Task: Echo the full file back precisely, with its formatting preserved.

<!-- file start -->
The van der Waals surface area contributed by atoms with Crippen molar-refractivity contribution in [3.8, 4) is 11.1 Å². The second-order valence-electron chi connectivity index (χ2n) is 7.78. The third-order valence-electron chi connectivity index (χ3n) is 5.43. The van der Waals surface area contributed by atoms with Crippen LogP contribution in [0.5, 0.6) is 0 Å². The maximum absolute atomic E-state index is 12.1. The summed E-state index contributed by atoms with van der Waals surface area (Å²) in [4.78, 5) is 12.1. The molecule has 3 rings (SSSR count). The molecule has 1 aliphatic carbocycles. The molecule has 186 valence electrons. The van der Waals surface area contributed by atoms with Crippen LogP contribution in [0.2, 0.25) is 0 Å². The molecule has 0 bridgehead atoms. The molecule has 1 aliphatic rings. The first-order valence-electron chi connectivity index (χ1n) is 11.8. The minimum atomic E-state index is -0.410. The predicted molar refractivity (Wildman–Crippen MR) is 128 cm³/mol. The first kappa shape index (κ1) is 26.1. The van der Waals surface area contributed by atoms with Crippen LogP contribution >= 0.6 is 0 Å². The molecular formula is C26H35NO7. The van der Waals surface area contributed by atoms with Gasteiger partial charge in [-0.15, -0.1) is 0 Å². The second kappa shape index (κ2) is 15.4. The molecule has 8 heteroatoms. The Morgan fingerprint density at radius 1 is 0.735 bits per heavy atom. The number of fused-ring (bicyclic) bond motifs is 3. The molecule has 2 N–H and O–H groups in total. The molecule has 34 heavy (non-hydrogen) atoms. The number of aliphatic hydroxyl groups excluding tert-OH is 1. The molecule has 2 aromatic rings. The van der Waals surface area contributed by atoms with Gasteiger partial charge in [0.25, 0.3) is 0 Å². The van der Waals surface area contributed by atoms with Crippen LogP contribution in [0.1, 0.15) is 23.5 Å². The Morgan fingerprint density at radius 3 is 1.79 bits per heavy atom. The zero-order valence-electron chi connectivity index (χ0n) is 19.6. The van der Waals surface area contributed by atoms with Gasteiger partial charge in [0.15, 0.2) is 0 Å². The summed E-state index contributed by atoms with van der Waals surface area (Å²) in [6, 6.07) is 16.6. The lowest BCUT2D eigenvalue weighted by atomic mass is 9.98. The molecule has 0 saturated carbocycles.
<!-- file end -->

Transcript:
The van der Waals surface area contributed by atoms with Crippen molar-refractivity contribution in [3.8, 4) is 11.1 Å². The second-order valence-electron chi connectivity index (χ2n) is 7.78. The third-order valence-electron chi connectivity index (χ3n) is 5.43. The van der Waals surface area contributed by atoms with Crippen LogP contribution in [0.5, 0.6) is 0 Å². The maximum absolute atomic E-state index is 12.1. The summed E-state index contributed by atoms with van der Waals surface area (Å²) in [4.78, 5) is 12.1. The molecule has 3 rings (SSSR count). The molecule has 1 aliphatic carbocycles. The molecule has 186 valence electrons. The van der Waals surface area contributed by atoms with Crippen LogP contribution in [0.2, 0.25) is 0 Å². The molecule has 0 bridgehead atoms. The molecule has 1 aliphatic rings. The first-order valence-electron chi connectivity index (χ1n) is 11.8. The minimum atomic E-state index is -0.410. The predicted molar refractivity (Wildman–Crippen MR) is 128 cm³/mol. The first kappa shape index (κ1) is 26.1. The van der Waals surface area contributed by atoms with Crippen LogP contribution >= 0.6 is 0 Å². The molecular formula is C26H35NO7. The van der Waals surface area contributed by atoms with Gasteiger partial charge in [-0.15, -0.1) is 0 Å². The second kappa shape index (κ2) is 15.4. The molecule has 8 heteroatoms. The Morgan fingerprint density at radius 1 is 0.735 bits per heavy atom. The number of fused-ring (bicyclic) bond motifs is 3. The molecule has 2 N–H and O–H groups in total. The molecule has 34 heavy (non-hydrogen) atoms. The number of aliphatic hydroxyl groups excluding tert-OH is 1. The molecule has 2 aromatic rings. The van der Waals surface area contributed by atoms with Gasteiger partial charge in [0.25, 0.3) is 0 Å². The van der Waals surface area contributed by atoms with Crippen LogP contribution in [0.1, 0.15) is 23.5 Å². The Morgan fingerprint density at radius 3 is 1.79 bits per heavy atom. The zero-order valence-electron chi connectivity index (χ0n) is 19.6. The van der Waals surface area contributed by atoms with Gasteiger partial charge in [0.15, 0.2) is 0 Å². The summed E-state index contributed by atoms with van der Waals surface area (Å²) in [6, 6.07) is 16.6. The lowest BCUT2D eigenvalue weighted by atomic mass is 9.98. The molecule has 0 saturated carbocycles.